Western Price Survey
December 22, 2017
Natural gas price volatility continues in Southern California, as maintenance issues and a forecast for colder weather in the region shot prices up by more than a dollar.
Southern California Gas Co., owner and operator of the Aliso Canyon gas storage facility, reported a new leak at the facility on Dec. 18 due to a flange gasket malfunction during routine maintenance. Gas leaked for approximately 50 minutes. That same day, the utility issued an advisory based on “severe cold weather conditions” it predicted might trigger natural gas and electricity shortages. Both issues pushed prices higher, according to the U.S. Energy Information Administration.
In Dec. 14 to Dec. 21 trading, SoCal Border natural gas gained $1.45 to reach $4.35/MMBtu, while SoCal CityGate gas jumped $1.38, ending at $5.24/MMBtu.
While the gain at the SoCal Border hub was the highest among Western hubs, prices were varied at other hubs in the West. Sumas natural gas lost the most in trading, down 22 cents to $2.47/MMBtu by Dec. 21.
Working natural gas in storage was 3,444 Bcf as of Dec. 15, according to EIA estimates. This is a higher-than-normal net decrease of 182 Bcf compared to the previous week. Storage levels are now 5 percent less than a year ago and 2.4 percent less than the five-year average.
The current lower storage levels compared to the five-year average are directly attributed to Pacific region storage levels, which were 39 Bcf less than the five-year average.
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Total national natural gas use decreased 8 percent week over week, according to the EIA. Gas used for power generation dropped 8 percent week over week.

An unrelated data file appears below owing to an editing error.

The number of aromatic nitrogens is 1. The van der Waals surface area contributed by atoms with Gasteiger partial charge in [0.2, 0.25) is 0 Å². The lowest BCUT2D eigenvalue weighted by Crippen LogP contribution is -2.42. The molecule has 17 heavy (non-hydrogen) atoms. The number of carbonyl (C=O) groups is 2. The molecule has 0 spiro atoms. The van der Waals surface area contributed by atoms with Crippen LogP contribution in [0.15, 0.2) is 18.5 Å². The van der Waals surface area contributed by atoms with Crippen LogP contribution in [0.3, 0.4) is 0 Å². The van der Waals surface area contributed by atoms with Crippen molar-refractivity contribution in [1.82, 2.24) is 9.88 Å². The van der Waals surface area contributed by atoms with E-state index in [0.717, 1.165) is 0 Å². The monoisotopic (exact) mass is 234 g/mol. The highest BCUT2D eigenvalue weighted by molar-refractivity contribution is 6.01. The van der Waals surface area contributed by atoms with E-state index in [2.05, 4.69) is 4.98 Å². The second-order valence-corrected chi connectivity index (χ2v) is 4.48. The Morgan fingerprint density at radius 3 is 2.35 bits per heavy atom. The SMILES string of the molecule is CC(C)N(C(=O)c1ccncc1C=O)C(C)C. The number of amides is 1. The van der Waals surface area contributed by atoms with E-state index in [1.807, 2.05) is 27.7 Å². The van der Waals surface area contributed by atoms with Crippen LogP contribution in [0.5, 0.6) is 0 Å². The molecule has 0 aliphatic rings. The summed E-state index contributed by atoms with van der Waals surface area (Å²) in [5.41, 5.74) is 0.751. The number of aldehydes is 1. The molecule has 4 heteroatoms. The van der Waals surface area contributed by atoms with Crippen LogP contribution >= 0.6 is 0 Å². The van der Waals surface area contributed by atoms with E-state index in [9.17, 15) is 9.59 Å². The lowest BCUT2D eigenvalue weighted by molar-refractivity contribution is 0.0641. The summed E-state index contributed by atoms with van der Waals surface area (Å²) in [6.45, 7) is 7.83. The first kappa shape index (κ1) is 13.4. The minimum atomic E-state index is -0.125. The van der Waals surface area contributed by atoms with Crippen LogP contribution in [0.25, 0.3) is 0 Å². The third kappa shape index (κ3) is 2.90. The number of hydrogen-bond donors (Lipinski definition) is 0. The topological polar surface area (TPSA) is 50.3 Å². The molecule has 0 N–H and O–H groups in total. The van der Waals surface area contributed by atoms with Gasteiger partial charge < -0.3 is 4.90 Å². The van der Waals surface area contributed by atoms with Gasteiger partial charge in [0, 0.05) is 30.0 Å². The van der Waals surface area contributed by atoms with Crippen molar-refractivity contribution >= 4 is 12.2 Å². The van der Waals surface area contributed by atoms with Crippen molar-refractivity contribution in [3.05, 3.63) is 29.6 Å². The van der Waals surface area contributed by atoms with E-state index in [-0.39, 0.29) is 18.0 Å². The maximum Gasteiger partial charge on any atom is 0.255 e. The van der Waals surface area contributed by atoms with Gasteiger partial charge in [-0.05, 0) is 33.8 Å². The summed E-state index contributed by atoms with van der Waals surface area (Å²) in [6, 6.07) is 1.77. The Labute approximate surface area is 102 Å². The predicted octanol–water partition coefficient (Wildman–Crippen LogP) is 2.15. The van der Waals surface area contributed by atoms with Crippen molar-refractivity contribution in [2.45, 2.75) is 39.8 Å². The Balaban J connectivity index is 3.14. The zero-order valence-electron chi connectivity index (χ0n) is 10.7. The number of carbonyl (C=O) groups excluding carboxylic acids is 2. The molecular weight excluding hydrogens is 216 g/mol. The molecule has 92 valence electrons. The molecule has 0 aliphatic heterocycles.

Henry Hub natural gas spot values shed 6 cents to $2.61/MMBtu between Dec. 14 and 21.
Meanwhile, Western daytime power prices posted gains of between 50 cents and as much as $4.65. Mid-Columbia gained the most in the Dec. 15 to 22 trading period, up $4.65 to $29.15/MWh. By Dec. 22, prices traded in a range from $29.15/MWh at Mid-Columbia to $43.50/MWh at South of Path 15.
Off-peak price movement followed suit, with prices up between 70 cents and $1.85 by Dec. 22. Mid-C nighttime power added $1.85 to end at $23.65/MWh
Power demand on the California Independent System Operator grid reached 30,892 MW Dec. 21, which was the week’s high. Total renewables reached 10,969 MW Dec. 21, while thermal generation was 12,981 MW Dec. 19.
Drought may return to Southern California in the first quarter of 2018, according to the Dec. 21 Climate Prediction Center Seasonal Drought Outlook. The region has seen little rainfall in the rainy season so far, and the dry conditions intensified a series of wildfires this month that are among the largest in the state’s history. –Linda Dailey Paulson
Archives of the Western Price Survey for the past year are also available online.
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